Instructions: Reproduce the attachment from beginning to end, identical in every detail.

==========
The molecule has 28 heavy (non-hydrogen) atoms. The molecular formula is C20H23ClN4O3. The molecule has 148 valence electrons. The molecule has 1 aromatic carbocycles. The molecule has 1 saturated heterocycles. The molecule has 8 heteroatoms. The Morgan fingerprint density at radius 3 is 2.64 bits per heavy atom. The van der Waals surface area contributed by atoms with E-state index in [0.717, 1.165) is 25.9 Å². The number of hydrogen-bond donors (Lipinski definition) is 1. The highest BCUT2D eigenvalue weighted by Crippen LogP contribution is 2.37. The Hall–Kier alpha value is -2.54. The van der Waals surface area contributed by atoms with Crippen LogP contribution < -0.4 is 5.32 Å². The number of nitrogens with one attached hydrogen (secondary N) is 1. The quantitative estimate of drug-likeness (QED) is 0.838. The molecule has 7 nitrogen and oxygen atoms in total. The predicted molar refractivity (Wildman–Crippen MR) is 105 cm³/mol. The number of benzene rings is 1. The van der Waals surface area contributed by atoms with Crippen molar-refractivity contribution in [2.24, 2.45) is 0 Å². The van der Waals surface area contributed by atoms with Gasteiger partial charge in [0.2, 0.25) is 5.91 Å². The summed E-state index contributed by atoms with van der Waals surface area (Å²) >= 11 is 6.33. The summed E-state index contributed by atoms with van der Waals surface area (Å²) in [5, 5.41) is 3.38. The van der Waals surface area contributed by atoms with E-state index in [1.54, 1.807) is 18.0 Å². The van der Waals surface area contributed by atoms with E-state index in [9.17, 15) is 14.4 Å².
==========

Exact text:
The molecule has 28 heavy (non-hydrogen) atoms. The molecular formula is C20H23ClN4O3. The molecule has 148 valence electrons. The molecule has 1 aromatic carbocycles. The molecule has 1 saturated heterocycles. The molecule has 8 heteroatoms. The Morgan fingerprint density at radius 3 is 2.64 bits per heavy atom. The van der Waals surface area contributed by atoms with E-state index in [0.717, 1.165) is 25.9 Å². The number of hydrogen-bond donors (Lipinski definition) is 1. The highest BCUT2D eigenvalue weighted by Crippen LogP contribution is 2.37. The Hall–Kier alpha value is -2.54. The van der Waals surface area contributed by atoms with Crippen LogP contribution < -0.4 is 5.32 Å². The number of nitrogens with one attached hydrogen (secondary N) is 1. The quantitative estimate of drug-likeness (QED) is 0.838. The molecule has 7 nitrogen and oxygen atoms in total. The predicted molar refractivity (Wildman–Crippen MR) is 105 cm³/mol. The number of benzene rings is 1. The van der Waals surface area contributed by atoms with Crippen molar-refractivity contribution in [2.24, 2.45) is 0 Å². The van der Waals surface area contributed by atoms with Gasteiger partial charge in [0.2, 0.25) is 5.91 Å². The summed E-state index contributed by atoms with van der Waals surface area (Å²) >= 11 is 6.33. The summed E-state index contributed by atoms with van der Waals surface area (Å²) in [5, 5.41) is 3.38. The van der Waals surface area contributed by atoms with E-state index in [1.54, 1.807) is 18.0 Å². The van der Waals surface area contributed by atoms with E-state index in [9.17, 15) is 14.4 Å².